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Yorkshire and the Humber


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Department of Health
Monday 13 October 2008 14:39

Department of Health (Yorkshire and the Humber)

Barnsley celebrates as Dignity Champions top 3000

The number of Dignity Champions across the country has risen to more than 3,000, Minister of State for Care Services, Phil Hope, will announce today.

Dignity Champions, who include frontline staff, MPs and, most famously, Michael Parkinson, are volunteers who commit to make a difference to the way older people are cared for.

Minister of State for Care Services, Phil Hope said:

"People want, and have a right to expect, services with dignity and respect at their heart, so I am delighted that we now have over 3,000 Dignity Champions dedicated to ensuring that dignity and respect are central to the care people receive."

In Barnsley, Pam Evans was pleased to join the campaign at an early stage. A former carer who is now Administration and Events Organiser for the Barnsley branch of the Alzheimer's Society, she is keen to encourage others to get involved too.

She said:
"As a representative of the Alzheimer's Society I feel honoured that I am able support the Dignity in Care campaign and to champion the specific needs of our members. Underpinning everything we do is our own passionate belief that everyone has a right to dignity and respect.

"In Dementia Awareness Week in 2007 we set up a new service, the Keeping in Touch Group (KIT). From an initial take-up of eight members this has grown in the last 12 months so that we now have a thriving group of nearly 30. When we first got together it soon became clear that, as well as offering help and support to each other, we all felt very strongly that we were in a position to help those who were to come after us. Many of us felt that our loved ones had not received the best possible care in terms of dignity and respect, and we wanted to use these negative experiences in a positive way that would benefit others.

"Myself and two of our members were invited to go along and speak to Barnsley District General Hospital's Dignity Steering Group, made up of senior nursing staff and governors. We are now regularly represented at these meetings and the Dignity Steering Group has pledged to ensure that dignity and respect for patients and the public are an integral part of practice for all Trust staff. "

Notes to Editors:
The full case study for Barnsley is available on request - please contact Anne Haynes at COI News & PR Tel: 0113 341 3172.

1. The Dignity in Care Campaign, launched in 2006, aims to inspire and equip people to drive up care standards and encourage people to become Dignity Champions, spreading best practice and giving advice to other health and social care workers. At the start of the tour the Government's aim was to double the number of dignity champions to more than 3,000 by the end of the year, and Sir Michael Parkinson was appointed as the first National Dignity Ambassador to help raise the profile of this important agenda.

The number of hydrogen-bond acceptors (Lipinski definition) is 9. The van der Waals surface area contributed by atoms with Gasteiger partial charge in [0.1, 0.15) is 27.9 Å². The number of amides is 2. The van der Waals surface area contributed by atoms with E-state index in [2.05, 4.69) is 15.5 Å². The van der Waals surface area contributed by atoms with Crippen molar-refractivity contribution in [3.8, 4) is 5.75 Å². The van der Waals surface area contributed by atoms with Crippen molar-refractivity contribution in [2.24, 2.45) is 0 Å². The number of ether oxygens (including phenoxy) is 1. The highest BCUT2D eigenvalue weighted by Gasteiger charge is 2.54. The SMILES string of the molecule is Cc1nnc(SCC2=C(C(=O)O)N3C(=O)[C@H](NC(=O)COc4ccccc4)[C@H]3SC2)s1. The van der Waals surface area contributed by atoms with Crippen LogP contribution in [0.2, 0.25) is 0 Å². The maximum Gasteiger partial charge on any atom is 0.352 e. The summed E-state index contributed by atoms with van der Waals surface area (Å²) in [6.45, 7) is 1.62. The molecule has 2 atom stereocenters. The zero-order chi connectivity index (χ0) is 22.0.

2. Dignity Champions come from different walks of life. Anyone can become a Dignity Champion, and the current 3,000 include frontline staff, MPs, local councillors, people from voluntary organisations, volunteers, and of course people who use care services, their relatives and carers, and members of the public. What they do in their roles as Dignity Champions varies widely but what they all share is a commitment to making a difference, however small, to the way older people experience care.

3. For further details or to sign up to become a dignity champion see http://www.dignityincare.org.uk

4. Ambassador, Michael Parkinson, who will help spread the Dignity message through media work and engagement with stakeholders. Michael himself is has signed up to become a Dignity Champion to show how close to his heart the Dignity In order to promote the campaign we have enlisted the help of a new Dignity Campaign is.

5. Thousands of people in care homes and hospices have benefitted from £117m investment to promote dignity through improvements to their care environment

6. High quality care services that respect people's dignity should:
1. Have a zero tolerance of all forms of abuse
2. Support people with the same respect you would want for yourself or a member of your family
3. Treat each person as an individual by offering a personalised service
4. Enable people to maintain the maximum possible level of independence, choice and control
5. Listen and support people to express their needs and wants
6. Respect people's right to privacy
7. Ensure people feel able to complain without fear of retribution
8. Engage with family members and carers as care partners
9. Assist people to maintain confidence and a positive self esteem
10. Act to alleviate people's loneliness and isolation

7. Further events for the dignity campaign will take place from June to
November this year.

Issued on behalf of the Department of Health by COI News & PR Yorks & Humber.

Client ref YH/500/08

COI ref 166329P

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